I mean it. When you fall for someone your brain releases dopamine (among other chemicals) which is the same chemical that is released when someone takes cocaine. We are thought to be wired this way in order to get us 'hooked' on our new mate and feel so crappy when we are not with them (due to a drop in serotonin) that we keep seeking them out...survival of the species and all.
The problem comes when you are 'hooked' on someone and that someone is not 'hooked' on you. Or, they are 'hooked' but are unavailable for a relationship (married, interstate, workaholic, addict..or someone who just doesn't have what it takes to form a healthy stable relationship).
Emotional reasoning is where we use our feelings to determine what is 'true.' When we get hooked on someone, we use our intense feelings for them to convince ourselves to disregard reality and believe that they are "the one", our "soulmate", it is "meant to be" and that we won't ever feel like this about anyone else (also known as overgeneralisation). It is the combo of the intense feelings of love highs and come downs/withdrawals, plus these unhelpful thinking styles that make people stay hung up on someone far longer than is sensible.
There are also certain types of relationship behaviours which are likely to perpetuate the addiction.
Intermittent reinforcement refers to a process by which behaviours are rewarded (i.e. you get what you want) part of the time. Scientific studies have found that if you learned that getting what you wanted was unpredictable, even when the rewards stop completely, you tend to keep engaging in that behaviour for longer then if you had previously gotten what you wanted every time.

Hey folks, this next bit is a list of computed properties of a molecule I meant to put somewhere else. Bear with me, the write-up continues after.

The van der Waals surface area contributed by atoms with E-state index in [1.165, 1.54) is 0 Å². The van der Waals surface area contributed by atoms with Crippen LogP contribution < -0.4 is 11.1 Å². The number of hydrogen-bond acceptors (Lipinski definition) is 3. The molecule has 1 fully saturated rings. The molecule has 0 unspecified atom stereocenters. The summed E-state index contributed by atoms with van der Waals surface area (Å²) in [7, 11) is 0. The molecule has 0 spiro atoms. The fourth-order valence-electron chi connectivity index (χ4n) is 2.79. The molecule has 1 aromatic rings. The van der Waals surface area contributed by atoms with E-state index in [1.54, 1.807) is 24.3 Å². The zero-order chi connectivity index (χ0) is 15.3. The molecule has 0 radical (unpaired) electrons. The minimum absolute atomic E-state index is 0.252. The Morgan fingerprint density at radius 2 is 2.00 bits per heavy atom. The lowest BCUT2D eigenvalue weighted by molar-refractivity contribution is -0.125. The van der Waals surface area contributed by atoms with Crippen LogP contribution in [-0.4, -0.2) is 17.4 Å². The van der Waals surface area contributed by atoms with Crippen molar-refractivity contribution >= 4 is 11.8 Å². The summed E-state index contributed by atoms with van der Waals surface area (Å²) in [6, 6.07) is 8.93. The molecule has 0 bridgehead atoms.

Think about a pokie machine: the pokie machine pays out only occasionally, however, gamblers will keep feeding money into it for a long time in the hope it will pay out again. If the pokie machine was set to pay every time, and then stopped paying all of a sudden, the gamblers who had previously been using it would give up more quickly.
This means you are likely to remain addicted to someone who was not 100% there when you were dating. A date who was responsive and reliable is not as likely to elicit as long of a withdrawal as someone who was ambivalent - who would only occasionally be available and responsive and at other times would turn away or turn against you.
So what do you do if you are unhelpfully addicted?
Try to eliminate all contact for the time being. Having another 'hit' of your favourite drug will just lead to the same old come down and withdrawal the next day/week.
When you get the urge to look him up or contact him/her:
Remind yourself that your brain is just in withdrawal and the feelings will pass
Have a list ready to look at of all the reasons the relationship didn't work out and another of all the things you are looking for in a relationship
Remind yourself that in these situations decisions should be made on the outcomes that you want, rather then how you feel (because your brain is on drugs at the moment...see point 1)
Act compassionately and lovingly towards yourself. Be gentle, don't get mad with your urges or your feelings, they are natural. Be loving, remind yourself that you are worth a relationship with someone who is able to love you in the way you want to be loved.
Get distracted. Call a friend, watch a movie, go for a run...the busier you get at that time, the less you'll notice the uncomfortable feelings of withdrawal and the less you'll be prone to giving into the urge for contact.
When will I know I am not addicted anymore?
There is no real rule of thumb here. Essentially, you know you are over it when you can see him/her and not feel much and also don't have the urge to contact him/her when you part again. This often happens when you are in love with someone else. However, it can also happen if enough time has passed that you are no longer hopeful things will work out or viewing anything he does as a genuine sign that it could work.